Friday, May 6, 2016

Evolution and Intelligent Design

The obvious occurrence of intelligent design for life forms is after the genetic grand transition, when the function of genes are known, perfecting an ontology is possible, and the ability to supply an incubator or the equivalent for any organism is present. Once all this knowledge becomes available, it would seem very strange for an alien civilization to decide to not use it. Why would the alien civilization decide to have its next generation worse in many ways than they could be? The quality of life in the alien society is very closely correlated with the quality of the genetics, and the associated training, of the new aliens. Why would the alien civilization decide to have a worse quality of life? Why would they want to have anything biological in their civilization poorer than could be done with genetics?

So the expectation is that evolutionary genetics will be replaced, gradually, during the genetic grand transition, by intelligent design. Intelligent design is not the same as the controlled breeding that starts in the agricultural grand transition, when plants and animals are experimentally modified to be better suited to the needs of the alien civilization. This process takes many generations of organisms to complete and often only one quality or perhaps a few are being selected for. Intelligent design, on the other hand, takes comparatively no time at all, once the knowledge is accumulated, and selects for all qualities at once.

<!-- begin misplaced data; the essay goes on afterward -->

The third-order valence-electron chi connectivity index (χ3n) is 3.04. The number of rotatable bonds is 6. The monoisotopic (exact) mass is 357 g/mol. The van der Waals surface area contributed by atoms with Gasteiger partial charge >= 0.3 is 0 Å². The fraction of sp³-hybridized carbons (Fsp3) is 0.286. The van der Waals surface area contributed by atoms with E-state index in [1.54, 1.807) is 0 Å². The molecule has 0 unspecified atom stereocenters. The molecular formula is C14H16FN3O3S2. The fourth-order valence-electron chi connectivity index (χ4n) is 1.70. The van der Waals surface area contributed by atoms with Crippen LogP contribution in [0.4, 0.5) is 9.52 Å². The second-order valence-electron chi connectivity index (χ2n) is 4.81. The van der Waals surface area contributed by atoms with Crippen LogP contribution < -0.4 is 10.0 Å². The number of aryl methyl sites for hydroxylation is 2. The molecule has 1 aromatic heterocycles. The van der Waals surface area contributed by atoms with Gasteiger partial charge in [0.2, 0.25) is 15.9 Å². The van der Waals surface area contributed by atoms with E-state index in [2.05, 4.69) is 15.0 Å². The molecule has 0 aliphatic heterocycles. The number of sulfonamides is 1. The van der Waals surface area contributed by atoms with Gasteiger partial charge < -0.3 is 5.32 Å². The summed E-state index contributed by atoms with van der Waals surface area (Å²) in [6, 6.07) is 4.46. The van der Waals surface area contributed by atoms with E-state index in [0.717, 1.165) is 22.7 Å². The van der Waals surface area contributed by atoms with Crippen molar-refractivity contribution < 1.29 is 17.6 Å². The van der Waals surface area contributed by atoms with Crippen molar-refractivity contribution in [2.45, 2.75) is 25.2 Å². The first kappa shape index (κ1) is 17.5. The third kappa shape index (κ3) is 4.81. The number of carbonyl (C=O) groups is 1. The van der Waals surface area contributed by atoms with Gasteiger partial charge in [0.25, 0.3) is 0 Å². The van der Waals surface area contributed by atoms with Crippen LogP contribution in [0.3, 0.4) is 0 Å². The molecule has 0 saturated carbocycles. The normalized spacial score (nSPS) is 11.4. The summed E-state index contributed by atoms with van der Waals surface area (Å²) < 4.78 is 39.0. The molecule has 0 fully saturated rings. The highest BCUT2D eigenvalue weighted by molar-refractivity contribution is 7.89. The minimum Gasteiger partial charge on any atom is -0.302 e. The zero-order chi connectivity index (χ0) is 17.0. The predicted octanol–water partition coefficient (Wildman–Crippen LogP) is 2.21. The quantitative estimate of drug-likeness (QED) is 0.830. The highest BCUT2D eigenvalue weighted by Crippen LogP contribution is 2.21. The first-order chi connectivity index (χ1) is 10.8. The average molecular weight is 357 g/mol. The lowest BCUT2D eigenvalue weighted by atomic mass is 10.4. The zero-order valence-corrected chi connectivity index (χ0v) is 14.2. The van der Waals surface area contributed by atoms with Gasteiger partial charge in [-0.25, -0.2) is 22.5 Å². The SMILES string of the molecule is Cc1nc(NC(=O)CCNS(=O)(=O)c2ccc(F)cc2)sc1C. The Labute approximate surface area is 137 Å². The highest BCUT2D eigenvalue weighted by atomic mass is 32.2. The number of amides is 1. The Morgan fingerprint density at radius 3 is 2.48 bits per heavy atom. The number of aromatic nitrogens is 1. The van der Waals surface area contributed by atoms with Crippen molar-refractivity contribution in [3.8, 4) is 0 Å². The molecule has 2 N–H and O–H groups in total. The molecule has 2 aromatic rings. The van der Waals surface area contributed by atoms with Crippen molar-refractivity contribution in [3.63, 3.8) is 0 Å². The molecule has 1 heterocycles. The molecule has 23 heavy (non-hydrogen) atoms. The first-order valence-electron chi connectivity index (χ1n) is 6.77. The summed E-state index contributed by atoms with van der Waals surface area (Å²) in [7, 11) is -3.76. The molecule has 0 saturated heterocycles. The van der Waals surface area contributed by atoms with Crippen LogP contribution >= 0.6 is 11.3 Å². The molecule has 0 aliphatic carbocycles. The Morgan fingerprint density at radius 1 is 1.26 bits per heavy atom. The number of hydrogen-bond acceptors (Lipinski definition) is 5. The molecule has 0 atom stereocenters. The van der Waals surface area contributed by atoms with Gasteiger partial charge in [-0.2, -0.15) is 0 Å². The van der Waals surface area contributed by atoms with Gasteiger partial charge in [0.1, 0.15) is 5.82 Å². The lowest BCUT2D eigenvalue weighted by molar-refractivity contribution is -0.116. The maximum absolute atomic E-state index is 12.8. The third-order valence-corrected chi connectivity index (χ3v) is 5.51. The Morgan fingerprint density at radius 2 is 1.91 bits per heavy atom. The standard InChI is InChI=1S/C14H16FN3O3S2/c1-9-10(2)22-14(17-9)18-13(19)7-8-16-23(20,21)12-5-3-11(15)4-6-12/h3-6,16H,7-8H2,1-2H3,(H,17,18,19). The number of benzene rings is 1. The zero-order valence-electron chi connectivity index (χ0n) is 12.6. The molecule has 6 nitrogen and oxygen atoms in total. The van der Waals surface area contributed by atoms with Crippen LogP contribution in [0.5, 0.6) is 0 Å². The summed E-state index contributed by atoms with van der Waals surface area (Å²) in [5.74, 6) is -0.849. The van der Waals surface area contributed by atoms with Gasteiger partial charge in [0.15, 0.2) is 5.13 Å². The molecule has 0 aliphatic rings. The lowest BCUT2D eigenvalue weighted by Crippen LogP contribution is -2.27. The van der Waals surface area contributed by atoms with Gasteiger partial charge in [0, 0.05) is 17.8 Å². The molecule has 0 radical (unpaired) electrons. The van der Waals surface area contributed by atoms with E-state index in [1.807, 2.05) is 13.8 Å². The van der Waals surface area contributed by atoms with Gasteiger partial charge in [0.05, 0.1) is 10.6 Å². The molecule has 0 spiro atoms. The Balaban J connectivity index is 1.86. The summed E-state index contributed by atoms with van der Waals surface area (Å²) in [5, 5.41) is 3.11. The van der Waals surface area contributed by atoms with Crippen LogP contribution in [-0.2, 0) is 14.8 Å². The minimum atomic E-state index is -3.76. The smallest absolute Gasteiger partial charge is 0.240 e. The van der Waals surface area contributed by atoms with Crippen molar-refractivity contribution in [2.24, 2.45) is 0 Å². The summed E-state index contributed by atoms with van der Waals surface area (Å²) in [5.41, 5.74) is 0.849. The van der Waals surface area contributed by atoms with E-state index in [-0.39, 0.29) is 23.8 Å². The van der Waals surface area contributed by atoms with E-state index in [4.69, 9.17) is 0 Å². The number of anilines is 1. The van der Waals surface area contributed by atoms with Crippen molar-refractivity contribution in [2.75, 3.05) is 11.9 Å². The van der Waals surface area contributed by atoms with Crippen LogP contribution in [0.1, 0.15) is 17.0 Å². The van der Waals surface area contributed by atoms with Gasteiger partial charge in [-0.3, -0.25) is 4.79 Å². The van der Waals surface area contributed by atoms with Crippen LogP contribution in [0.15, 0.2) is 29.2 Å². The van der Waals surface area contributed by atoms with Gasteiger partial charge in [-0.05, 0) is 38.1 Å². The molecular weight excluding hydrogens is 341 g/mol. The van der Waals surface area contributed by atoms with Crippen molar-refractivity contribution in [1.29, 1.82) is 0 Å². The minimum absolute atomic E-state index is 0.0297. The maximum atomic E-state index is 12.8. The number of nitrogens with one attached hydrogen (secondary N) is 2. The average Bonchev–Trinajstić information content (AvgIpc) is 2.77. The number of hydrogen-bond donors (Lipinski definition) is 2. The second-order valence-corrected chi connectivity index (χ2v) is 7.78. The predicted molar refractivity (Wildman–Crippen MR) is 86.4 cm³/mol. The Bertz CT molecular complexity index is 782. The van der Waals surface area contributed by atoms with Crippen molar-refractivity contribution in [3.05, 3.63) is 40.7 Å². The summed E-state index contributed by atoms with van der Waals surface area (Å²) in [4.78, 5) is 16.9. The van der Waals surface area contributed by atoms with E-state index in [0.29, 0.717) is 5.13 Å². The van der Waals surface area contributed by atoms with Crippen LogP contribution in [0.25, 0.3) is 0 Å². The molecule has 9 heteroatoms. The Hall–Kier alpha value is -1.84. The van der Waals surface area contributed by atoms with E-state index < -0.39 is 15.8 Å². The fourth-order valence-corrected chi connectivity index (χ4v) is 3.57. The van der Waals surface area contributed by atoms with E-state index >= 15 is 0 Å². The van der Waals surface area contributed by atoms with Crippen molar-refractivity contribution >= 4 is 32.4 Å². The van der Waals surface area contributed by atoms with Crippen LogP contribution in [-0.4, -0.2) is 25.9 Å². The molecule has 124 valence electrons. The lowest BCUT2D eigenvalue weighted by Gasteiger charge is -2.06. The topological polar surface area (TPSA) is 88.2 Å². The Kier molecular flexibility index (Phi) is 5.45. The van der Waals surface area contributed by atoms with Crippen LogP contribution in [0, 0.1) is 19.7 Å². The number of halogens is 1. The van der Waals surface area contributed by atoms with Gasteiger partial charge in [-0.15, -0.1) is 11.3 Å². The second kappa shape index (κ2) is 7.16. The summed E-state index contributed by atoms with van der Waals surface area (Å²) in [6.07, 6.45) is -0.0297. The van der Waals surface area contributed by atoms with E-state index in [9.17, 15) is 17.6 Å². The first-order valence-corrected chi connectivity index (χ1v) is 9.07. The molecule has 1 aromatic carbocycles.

Evolutionary genetics typically modifies a few genes on a single chromosome. Of course, life on the alien planet would have chromosomes, which is simply a label for blocks of genetic coding within a cell. Intelligent design could modify multiple genes on multiple chromosomes at once, or it could be done by designing novel chromosomes. Any other genetic material within a cell could be modified as well.

Intelligent design works backwards from how evolution works. With evolution, some mutation happens, perhaps one genetic code letter is changed, or perhaps some chromosomal rearrangement happens. Then gestation happens, if the change is viable, and the organism is free to see if it is fit enough to reproduce those mutations. The environment of the planet is the laboratory in which this testing is done. With intelligent design, some specifications are set for the organism that is desired, and then some algorithms would be used to determine what genes on what chromosomes would produce the result. The choice of coding would certainly not be unique, and a huge combinatorial assortment of genetic arrangements could produce organisms meeting the specifications.